7. Parameters and characteristics governing cellular internalization and trans-barrier trafficking of nanostructures

    Directory of Open Access Journals (Sweden)

    Murugan K

    2015-03-01

    Full Text Available Karmani Murugan, Yahya E Choonara, Pradeep Kumar, Divya Bijukumar, Lisa C du Toit, Viness Pillay Wits Advanced Drug Delivery Platform Research Unit, Department of Pharmacy and Pharmacology, School of Therapeutic Sciences, Faculty of Health Sciences, University of the Witwatersrand, Johannesburg, South Africa Abstract: Cellular internalization and trans-barrier transport of nanoparticles can be manipulated on the basis of the physicochemical and mechanical characteristics of nanoparticles. Research has shown that these factors significantly influence the uptake of nanoparticles. Dictating these characteristics allows for the control of the rate and extent of cellular uptake, as well as delivering the drug-loaded nanosystem intra-cellularly, which is imperative for drugs that require a specific cellular level to exert their effects. Additionally, physicochemical characteristics of the nanoparticles should be optimal for the nanosystem to bypass the natural restricting phenomena of the body and act therapeutically at the targeted site. The factors at the focal point of emerging smart nanomedicines include nanoparticle size, surface charge, shape, hydrophobicity, surface chemistry, and even protein and ligand conjugates. Hence, this review discusses the mechanism of internalization of nanoparticles and ideal nanoparticle characteristics that allow them to evade the biological barriers in order to achieve optimal cellular uptake in different organ systems. Identifying these parameters assists with the progression of nanomedicine as an outstanding vector of pharmaceuticals. Keywords: nanoparticles, transport mechanisms, cellular uptake, size, shape, charge

  8. A Circle of Learning: The impact of a narrative multilingualism approach on in-service teachers’ literacy pedagogies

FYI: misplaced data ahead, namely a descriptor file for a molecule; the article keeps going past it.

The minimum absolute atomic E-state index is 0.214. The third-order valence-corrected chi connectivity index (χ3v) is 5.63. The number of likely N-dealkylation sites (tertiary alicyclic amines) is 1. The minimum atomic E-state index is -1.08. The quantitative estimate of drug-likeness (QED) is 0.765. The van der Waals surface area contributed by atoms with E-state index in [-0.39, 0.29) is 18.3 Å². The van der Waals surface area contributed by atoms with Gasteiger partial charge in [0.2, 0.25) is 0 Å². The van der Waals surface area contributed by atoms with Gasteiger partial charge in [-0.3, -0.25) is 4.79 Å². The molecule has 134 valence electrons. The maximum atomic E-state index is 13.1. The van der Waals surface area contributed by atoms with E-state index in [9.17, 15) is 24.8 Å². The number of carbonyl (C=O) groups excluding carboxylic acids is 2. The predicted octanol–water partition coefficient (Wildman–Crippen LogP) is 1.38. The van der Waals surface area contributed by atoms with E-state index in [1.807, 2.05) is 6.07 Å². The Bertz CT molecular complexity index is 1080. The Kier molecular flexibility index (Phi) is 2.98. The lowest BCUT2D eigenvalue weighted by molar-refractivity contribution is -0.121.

Directory of Open Access Journals (Sweden)

    Belinda Mendelowitz

    2011-05-01

    Full Text Available This paper explores the impact of a narrative multilingualism approach on in-service primary school teachers who attended the Advanced Certi"cate of Education (ACE Languages course at the University of the Witwatersrand in 2009. The teachers wrote their own language narratives and were required to implement language narrative work in their classrooms. The paper is a case study of three teachers’ implementation of multilingual narrative pedagogy, and explores the ways in which each teacher translates this pedagogy into their specific contexts. Theoretically, the paper attempts to deepen and extend narrative multilingualism as an approach to language teaching. The notions of uptake and pedagogical translation are explored at various levels, namely, the teachers’ uptake of a multilingual narrative approach and the learners’ uptake. The most striking aspect of the data, across all teachers, is the process and dynamics unleashed in the classroom space. The process of sharing language narratives reconfigured dynamics in the classroom and opened up the classroom space for teachers and learners. The interventions that the pedagogy of narrative multilingualism afforded enabled the validation of linguistic diversity. In a society where xenophobia and linguicism is prevalent, such interventions can play a valuable role in changing attitudes and teaching learners to value difference. Furthermore, previously silenced learners found their voices and participated more in class activities.